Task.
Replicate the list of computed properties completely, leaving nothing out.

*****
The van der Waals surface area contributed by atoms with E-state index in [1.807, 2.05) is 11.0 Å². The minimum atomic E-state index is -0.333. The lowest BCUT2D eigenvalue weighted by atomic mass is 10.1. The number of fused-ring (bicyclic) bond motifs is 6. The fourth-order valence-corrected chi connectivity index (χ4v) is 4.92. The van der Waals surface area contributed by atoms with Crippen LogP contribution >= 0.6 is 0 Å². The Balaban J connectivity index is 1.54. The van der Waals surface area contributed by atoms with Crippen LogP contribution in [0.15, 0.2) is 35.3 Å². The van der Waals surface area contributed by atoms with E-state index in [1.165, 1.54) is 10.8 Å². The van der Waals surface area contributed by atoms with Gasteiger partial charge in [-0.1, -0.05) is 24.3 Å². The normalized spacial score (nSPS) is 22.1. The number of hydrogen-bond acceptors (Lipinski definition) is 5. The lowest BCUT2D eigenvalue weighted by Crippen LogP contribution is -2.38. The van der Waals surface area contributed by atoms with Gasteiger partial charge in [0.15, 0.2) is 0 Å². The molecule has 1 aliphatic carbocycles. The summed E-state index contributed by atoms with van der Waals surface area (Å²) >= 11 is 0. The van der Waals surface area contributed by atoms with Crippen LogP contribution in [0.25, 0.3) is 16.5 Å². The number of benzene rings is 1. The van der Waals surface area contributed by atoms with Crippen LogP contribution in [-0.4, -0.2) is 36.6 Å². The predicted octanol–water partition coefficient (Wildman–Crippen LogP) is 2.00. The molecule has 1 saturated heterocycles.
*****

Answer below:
The van der Waals surface area contributed by atoms with E-state index in [1.807, 2.05) is 11.0 Å². The minimum atomic E-state index is -0.333. The lowest BCUT2D eigenvalue weighted by atomic mass is 10.1. The number of fused-ring (bicyclic) bond motifs is 6. The fourth-order valence-corrected chi connectivity index (χ4v) is 4.92. The van der Waals surface area contributed by atoms with Crippen LogP contribution >= 0.6 is 0 Å². The Balaban J connectivity index is 1.54. The van der Waals surface area contributed by atoms with Crippen LogP contribution in [0.15, 0.2) is 35.3 Å². The van der Waals surface area contributed by atoms with E-state index in [1.165, 1.54) is 10.8 Å². The van der Waals surface area contributed by atoms with Gasteiger partial charge in [-0.1, -0.05) is 24.3 Å². The normalized spacial score (nSPS) is 22.1. The number of hydrogen-bond acceptors (Lipinski definition) is 5. The lowest BCUT2D eigenvalue weighted by Crippen LogP contribution is -2.38. The van der Waals surface area contributed by atoms with Gasteiger partial charge in [0.15, 0.2) is 0 Å². The molecule has 1 aliphatic carbocycles. The summed E-state index contributed by atoms with van der Waals surface area (Å²) >= 11 is 0. The van der Waals surface area contributed by atoms with Crippen LogP contribution in [0.25, 0.3) is 16.5 Å². The number of benzene rings is 1. The van der Waals surface area contributed by atoms with Crippen LogP contribution in [-0.4, -0.2) is 36.6 Å². The predicted octanol–water partition coefficient (Wildman–Crippen LogP) is 2.00. The molecule has 1 saturated heterocycles.